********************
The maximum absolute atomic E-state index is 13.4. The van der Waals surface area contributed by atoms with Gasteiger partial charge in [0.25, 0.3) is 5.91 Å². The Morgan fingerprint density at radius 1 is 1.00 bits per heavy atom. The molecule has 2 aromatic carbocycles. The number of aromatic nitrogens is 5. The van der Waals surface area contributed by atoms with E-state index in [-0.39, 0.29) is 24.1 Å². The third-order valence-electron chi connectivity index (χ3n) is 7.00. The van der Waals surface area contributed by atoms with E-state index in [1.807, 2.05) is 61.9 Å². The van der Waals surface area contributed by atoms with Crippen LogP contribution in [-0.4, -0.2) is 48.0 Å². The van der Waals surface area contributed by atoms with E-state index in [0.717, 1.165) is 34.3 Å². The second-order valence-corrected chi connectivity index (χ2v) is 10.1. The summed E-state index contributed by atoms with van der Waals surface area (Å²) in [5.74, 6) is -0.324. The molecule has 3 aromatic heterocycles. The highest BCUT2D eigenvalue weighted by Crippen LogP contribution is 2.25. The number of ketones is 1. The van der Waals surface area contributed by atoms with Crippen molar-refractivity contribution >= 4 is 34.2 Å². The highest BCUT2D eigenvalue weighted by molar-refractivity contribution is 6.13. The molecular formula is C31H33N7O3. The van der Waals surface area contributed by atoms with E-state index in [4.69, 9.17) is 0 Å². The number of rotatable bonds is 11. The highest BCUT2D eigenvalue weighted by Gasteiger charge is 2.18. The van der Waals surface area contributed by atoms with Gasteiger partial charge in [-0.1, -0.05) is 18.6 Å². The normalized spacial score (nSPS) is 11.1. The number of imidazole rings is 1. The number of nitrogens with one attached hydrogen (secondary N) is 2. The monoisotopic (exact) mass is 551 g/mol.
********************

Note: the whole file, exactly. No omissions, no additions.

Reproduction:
The maximum absolute atomic E-state index is 13.4. The van der Waals surface area contributed by atoms with Gasteiger partial charge in [0.25, 0.3) is 5.91 Å². The Morgan fingerprint density at radius 1 is 1.00 bits per heavy atom. The molecule has 2 aromatic carbocycles. The number of aromatic nitrogens is 5. The van der Waals surface area contributed by atoms with E-state index in [-0.39, 0.29) is 24.1 Å². The third-order valence-electron chi connectivity index (χ3n) is 7.00. The van der Waals surface area contributed by atoms with E-state index in [1.807, 2.05) is 61.9 Å². The van der Waals surface area contributed by atoms with Crippen LogP contribution in [-0.4, -0.2) is 48.0 Å². The van der Waals surface area contributed by atoms with E-state index in [0.717, 1.165) is 34.3 Å². The second-order valence-corrected chi connectivity index (χ2v) is 10.1. The summed E-state index contributed by atoms with van der Waals surface area (Å²) in [5.74, 6) is -0.324. The molecule has 3 aromatic heterocycles. The highest BCUT2D eigenvalue weighted by Crippen LogP contribution is 2.25. The number of ketones is 1. The van der Waals surface area contributed by atoms with Crippen molar-refractivity contribution >= 4 is 34.2 Å². The highest BCUT2D eigenvalue weighted by molar-refractivity contribution is 6.13. The molecular formula is C31H33N7O3. The van der Waals surface area contributed by atoms with E-state index in [4.69, 9.17) is 0 Å². The number of rotatable bonds is 11. The highest BCUT2D eigenvalue weighted by Gasteiger charge is 2.18. The van der Waals surface area contributed by atoms with Gasteiger partial charge in [-0.1, -0.05) is 18.6 Å². The normalized spacial score (nSPS) is 11.1. The number of imidazole rings is 1. The number of nitrogens with one attached hydrogen (secondary N) is 2. The monoisotopic (exact) mass is 551 g/mol.